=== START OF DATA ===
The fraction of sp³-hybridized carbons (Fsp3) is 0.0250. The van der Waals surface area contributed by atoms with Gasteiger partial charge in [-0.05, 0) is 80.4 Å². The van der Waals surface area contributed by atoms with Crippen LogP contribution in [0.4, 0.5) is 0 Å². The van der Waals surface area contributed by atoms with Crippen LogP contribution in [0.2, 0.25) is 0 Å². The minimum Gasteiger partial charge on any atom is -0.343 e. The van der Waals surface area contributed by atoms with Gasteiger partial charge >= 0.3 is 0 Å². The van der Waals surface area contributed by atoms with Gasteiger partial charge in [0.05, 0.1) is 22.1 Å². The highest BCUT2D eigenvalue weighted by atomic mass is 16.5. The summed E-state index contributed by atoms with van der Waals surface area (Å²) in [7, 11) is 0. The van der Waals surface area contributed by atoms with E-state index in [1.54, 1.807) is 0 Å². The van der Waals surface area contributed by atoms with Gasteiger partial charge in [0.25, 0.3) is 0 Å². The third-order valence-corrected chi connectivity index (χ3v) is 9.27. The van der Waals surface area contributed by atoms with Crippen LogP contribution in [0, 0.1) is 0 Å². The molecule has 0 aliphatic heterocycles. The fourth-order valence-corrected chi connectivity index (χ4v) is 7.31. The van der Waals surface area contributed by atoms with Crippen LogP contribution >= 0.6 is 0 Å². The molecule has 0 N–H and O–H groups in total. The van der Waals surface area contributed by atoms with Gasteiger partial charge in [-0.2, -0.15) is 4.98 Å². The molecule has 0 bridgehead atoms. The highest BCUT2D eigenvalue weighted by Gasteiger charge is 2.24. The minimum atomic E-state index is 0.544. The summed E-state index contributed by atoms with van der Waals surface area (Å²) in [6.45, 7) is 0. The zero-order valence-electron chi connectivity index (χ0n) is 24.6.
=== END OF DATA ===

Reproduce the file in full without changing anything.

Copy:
The fraction of sp³-hybridized carbons (Fsp3) is 0.0250. The van der Waals surface area contributed by atoms with Gasteiger partial charge in [-0.05, 0) is 80.4 Å². The van der Waals surface area contributed by atoms with Crippen LogP contribution in [0.4, 0.5) is 0 Å². The van der Waals surface area contributed by atoms with Crippen LogP contribution in [0.2, 0.25) is 0 Å². The minimum Gasteiger partial charge on any atom is -0.343 e. The van der Waals surface area contributed by atoms with Gasteiger partial charge >= 0.3 is 0 Å². The van der Waals surface area contributed by atoms with Gasteiger partial charge in [0.05, 0.1) is 22.1 Å². The highest BCUT2D eigenvalue weighted by atomic mass is 16.5. The summed E-state index contributed by atoms with van der Waals surface area (Å²) in [7, 11) is 0. The van der Waals surface area contributed by atoms with E-state index in [1.54, 1.807) is 0 Å². The van der Waals surface area contributed by atoms with Gasteiger partial charge in [0.25, 0.3) is 0 Å². The third-order valence-corrected chi connectivity index (χ3v) is 9.27. The van der Waals surface area contributed by atoms with Crippen LogP contribution in [0, 0.1) is 0 Å². The molecule has 0 aliphatic heterocycles. The fourth-order valence-corrected chi connectivity index (χ4v) is 7.31. The van der Waals surface area contributed by atoms with Crippen LogP contribution >= 0.6 is 0 Å². The molecule has 0 N–H and O–H groups in total. The van der Waals surface area contributed by atoms with Gasteiger partial charge in [-0.2, -0.15) is 4.98 Å². The molecule has 0 bridgehead atoms. The highest BCUT2D eigenvalue weighted by Gasteiger charge is 2.24. The minimum atomic E-state index is 0.544. The summed E-state index contributed by atoms with van der Waals surface area (Å²) in [6.45, 7) is 0. The zero-order valence-electron chi connectivity index (χ0n) is 24.6.